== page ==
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Old April 13, 2008, 09:29 PM   #1
DaveInPA
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Speer manual - What is a DNR (do not reduce) load?

Looking at the 9mm data in my speer manual for the 147gr speer gold dot JHP, the load data for Titegroup is confusing me. It has a minimum load of 3.3gr and says DNR (do not reduce). I'm assuming this means do not go below, 3.3gr which is all well and good. But this is where it gets confusing. There is NO max charge listed. What is going on here?
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Old April 13, 2008, 09:35 PM   #2
CPTMurdoc30
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I believe they are saying that is the only safe load to use. It is the min and the max.

To reduced below that would cause a Kaboom and going over that load would also cause a kaboom.

If you use a charge that is to light it may cause an extreamly high pressure spike too soon and cause your gun to become a part of your face.
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Old April 13, 2008, 09:38 PM   #3
DaveInPA
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Well then, I won't be using Titegroup for that bullet. Thanks!
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Old April 13, 2008, 10:19 PM   #4
HankB
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Quote:
I believe they are saying that is the only safe load to use. It is the min and the max.

To reduced below that would cause a Kaboom and going over that load would also cause a kaboom.

If you use a charge that is to light it may cause an extreamly high pressure spike too soon and cause your gun to become a part of your face.
While reduced charges in bottleneck rifle cases HAVE been documented to produce high pressure spikes, there's no credible evidence that small charges in straight wall pistol cases (or even slightly tapered like 9mm P) will do so - there just isn't enough chemical energy present.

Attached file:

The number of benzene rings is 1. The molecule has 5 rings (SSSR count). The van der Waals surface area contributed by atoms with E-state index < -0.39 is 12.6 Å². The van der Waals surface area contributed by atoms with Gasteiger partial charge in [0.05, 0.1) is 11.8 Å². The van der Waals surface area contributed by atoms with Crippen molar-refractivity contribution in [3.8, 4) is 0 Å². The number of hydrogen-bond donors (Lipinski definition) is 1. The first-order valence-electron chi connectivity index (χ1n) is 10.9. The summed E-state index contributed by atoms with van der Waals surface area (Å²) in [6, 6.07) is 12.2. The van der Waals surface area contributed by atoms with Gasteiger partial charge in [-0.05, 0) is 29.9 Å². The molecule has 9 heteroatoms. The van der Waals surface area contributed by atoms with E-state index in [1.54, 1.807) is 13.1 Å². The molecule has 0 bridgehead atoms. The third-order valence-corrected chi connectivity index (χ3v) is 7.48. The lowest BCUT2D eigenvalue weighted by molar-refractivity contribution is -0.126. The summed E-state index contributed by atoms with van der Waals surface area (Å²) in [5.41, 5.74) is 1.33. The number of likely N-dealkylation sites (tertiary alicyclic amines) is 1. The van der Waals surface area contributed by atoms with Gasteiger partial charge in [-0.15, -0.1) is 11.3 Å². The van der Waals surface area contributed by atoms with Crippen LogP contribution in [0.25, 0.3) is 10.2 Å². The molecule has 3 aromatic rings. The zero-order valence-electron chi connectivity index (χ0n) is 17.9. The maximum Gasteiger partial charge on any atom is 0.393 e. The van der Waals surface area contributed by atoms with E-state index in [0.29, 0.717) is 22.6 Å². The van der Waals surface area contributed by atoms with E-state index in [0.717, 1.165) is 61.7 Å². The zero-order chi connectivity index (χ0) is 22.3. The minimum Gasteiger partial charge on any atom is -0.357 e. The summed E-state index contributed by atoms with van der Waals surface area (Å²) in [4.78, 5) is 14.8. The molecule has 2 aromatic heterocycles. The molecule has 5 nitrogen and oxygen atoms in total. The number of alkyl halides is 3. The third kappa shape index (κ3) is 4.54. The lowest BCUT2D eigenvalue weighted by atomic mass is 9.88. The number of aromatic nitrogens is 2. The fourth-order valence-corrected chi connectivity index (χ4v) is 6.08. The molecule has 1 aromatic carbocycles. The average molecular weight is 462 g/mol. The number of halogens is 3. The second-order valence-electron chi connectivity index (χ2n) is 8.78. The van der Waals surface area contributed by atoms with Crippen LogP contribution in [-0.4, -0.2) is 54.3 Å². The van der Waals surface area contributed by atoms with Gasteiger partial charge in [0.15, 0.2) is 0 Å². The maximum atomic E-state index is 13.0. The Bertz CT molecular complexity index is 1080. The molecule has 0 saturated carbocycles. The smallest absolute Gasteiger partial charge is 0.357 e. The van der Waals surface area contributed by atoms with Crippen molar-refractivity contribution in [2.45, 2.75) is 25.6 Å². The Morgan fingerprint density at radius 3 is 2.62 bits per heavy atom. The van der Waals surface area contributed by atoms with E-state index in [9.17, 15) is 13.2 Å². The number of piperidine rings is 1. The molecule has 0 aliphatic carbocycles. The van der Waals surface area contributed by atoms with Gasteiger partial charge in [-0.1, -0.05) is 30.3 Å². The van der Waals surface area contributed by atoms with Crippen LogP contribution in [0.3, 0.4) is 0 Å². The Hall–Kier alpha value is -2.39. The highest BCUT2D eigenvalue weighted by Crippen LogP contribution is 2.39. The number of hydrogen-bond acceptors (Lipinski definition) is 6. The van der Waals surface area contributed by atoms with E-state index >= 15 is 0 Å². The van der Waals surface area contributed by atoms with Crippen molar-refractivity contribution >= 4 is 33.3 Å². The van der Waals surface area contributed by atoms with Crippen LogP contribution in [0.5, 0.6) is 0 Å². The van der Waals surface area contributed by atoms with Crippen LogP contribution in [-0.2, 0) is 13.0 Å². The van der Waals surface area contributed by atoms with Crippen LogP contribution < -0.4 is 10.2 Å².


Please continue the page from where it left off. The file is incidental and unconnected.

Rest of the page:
Most likely, going below the recommended minimum will cause erratic results and excessive extreme spread . . . in a worst-case scenario, it might even stick a bullet in the bore.

FWIW, Hodgdon shows the following data with a 147:

147 GR. HDY XTP
Hodgdon Titegroup .355" 1.100" OAL
Starting Load 3.2gr 855ft/sec 22,500 CUP
Maximum Load 3.6gr 929ft/sec 27,500 CUP
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Old April 14, 2008, 04:51 AM   #5
DaveInPA
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Thanks for the info Hank. I think the Gold Dot is a longer bullet, however, hence the strange load data. I'm going to use AA#7 or AA#5, since they have more traditional min/max load data listed for those powders.
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Old April 14, 2008, 06:51 AM   #6
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Speer's DNR for the load you are posting about is because below a certain velocity the jacket and core of the bullet may seperate leaving the jacket in the barrel. The next round fired may cause an overpressure situation and a kaboom. In other words in 9mm. you need maximum velocity for that powder for that load to be safe.

Other slower burning powders used for magnum loads (2400, H110, 296 etc) may have a DNR because the powder will not burn completely, in a reduced load, and can result in a stuck bullet as well.
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Old April 14, 2008, 07:15 AM   #7
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Thanks for that info Master Blaster. I'm thinking I'll just avoid Titegroup altogether with this particular bullet!
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